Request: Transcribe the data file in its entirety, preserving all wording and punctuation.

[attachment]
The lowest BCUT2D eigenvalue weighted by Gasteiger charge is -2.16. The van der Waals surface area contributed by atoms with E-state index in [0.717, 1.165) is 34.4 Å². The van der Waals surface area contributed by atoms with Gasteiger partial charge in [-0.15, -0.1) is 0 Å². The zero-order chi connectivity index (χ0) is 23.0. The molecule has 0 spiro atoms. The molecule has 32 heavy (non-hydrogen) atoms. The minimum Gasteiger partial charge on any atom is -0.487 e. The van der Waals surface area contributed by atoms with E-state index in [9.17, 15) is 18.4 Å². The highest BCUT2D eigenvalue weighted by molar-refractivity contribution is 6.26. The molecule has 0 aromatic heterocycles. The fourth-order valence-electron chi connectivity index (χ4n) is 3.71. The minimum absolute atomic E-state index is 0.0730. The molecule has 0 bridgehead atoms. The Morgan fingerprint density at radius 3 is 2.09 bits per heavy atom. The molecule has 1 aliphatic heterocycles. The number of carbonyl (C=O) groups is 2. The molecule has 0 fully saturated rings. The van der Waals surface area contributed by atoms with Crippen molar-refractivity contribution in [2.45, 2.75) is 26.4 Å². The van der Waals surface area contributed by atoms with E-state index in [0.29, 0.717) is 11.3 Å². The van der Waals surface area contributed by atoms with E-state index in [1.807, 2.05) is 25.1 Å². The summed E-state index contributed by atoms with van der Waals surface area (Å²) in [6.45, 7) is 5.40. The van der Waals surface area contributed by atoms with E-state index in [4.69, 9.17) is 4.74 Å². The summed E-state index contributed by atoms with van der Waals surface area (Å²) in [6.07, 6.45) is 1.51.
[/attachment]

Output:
The lowest BCUT2D eigenvalue weighted by Gasteiger charge is -2.16. The van der Waals surface area contributed by atoms with E-state index in [0.717, 1.165) is 34.4 Å². The van der Waals surface area contributed by atoms with Gasteiger partial charge in [-0.15, -0.1) is 0 Å². The zero-order chi connectivity index (χ0) is 23.0. The molecule has 0 spiro atoms. The molecule has 32 heavy (non-hydrogen) atoms. The minimum Gasteiger partial charge on any atom is -0.487 e. The van der Waals surface area contributed by atoms with E-state index in [9.17, 15) is 18.4 Å². The highest BCUT2D eigenvalue weighted by molar-refractivity contribution is 6.26. The molecule has 0 aromatic heterocycles. The fourth-order valence-electron chi connectivity index (χ4n) is 3.71. The minimum absolute atomic E-state index is 0.0730. The molecule has 0 bridgehead atoms. The Morgan fingerprint density at radius 3 is 2.09 bits per heavy atom. The molecule has 1 aliphatic heterocycles. The number of carbonyl (C=O) groups is 2. The molecule has 0 fully saturated rings. The van der Waals surface area contributed by atoms with Crippen molar-refractivity contribution in [2.45, 2.75) is 26.4 Å². The van der Waals surface area contributed by atoms with E-state index in [0.29, 0.717) is 11.3 Å². The van der Waals surface area contributed by atoms with E-state index in [1.807, 2.05) is 25.1 Å². The summed E-state index contributed by atoms with van der Waals surface area (Å²) in [6.45, 7) is 5.40. The van der Waals surface area contributed by atoms with E-state index in [4.69, 9.17) is 4.74 Å². The summed E-state index contributed by atoms with van der Waals surface area (Å²) in [6.07, 6.45) is 1.51.